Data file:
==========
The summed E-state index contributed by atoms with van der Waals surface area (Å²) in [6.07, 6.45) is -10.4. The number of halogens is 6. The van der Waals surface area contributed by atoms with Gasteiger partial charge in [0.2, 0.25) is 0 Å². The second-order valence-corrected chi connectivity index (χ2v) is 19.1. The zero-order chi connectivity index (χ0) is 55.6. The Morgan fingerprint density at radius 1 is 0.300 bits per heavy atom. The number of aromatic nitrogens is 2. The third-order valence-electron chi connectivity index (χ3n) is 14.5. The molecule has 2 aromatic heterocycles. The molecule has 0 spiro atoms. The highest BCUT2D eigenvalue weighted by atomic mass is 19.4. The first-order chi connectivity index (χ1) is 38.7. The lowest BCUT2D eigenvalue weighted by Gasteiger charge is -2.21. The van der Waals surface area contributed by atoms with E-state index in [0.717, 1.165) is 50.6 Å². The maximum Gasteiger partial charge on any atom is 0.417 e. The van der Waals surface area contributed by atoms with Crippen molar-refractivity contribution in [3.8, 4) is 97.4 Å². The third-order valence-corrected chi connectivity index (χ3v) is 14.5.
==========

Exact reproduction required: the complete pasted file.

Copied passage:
The summed E-state index contributed by atoms with van der Waals surface area (Å²) in [6.07, 6.45) is -10.4. The number of halogens is 6. The van der Waals surface area contributed by atoms with Gasteiger partial charge in [0.2, 0.25) is 0 Å². The second-order valence-corrected chi connectivity index (χ2v) is 19.1. The zero-order chi connectivity index (χ0) is 55.6. The Morgan fingerprint density at radius 1 is 0.300 bits per heavy atom. The number of aromatic nitrogens is 2. The third-order valence-electron chi connectivity index (χ3n) is 14.5. The molecule has 2 aromatic heterocycles. The molecule has 0 spiro atoms. The highest BCUT2D eigenvalue weighted by atomic mass is 19.4. The first-order chi connectivity index (χ1) is 38.7. The lowest BCUT2D eigenvalue weighted by Gasteiger charge is -2.21. The van der Waals surface area contributed by atoms with E-state index in [0.717, 1.165) is 50.6 Å². The maximum Gasteiger partial charge on any atom is 0.417 e. The van der Waals surface area contributed by atoms with Crippen molar-refractivity contribution in [3.8, 4) is 97.4 Å². The third-order valence-corrected chi connectivity index (χ3v) is 14.5.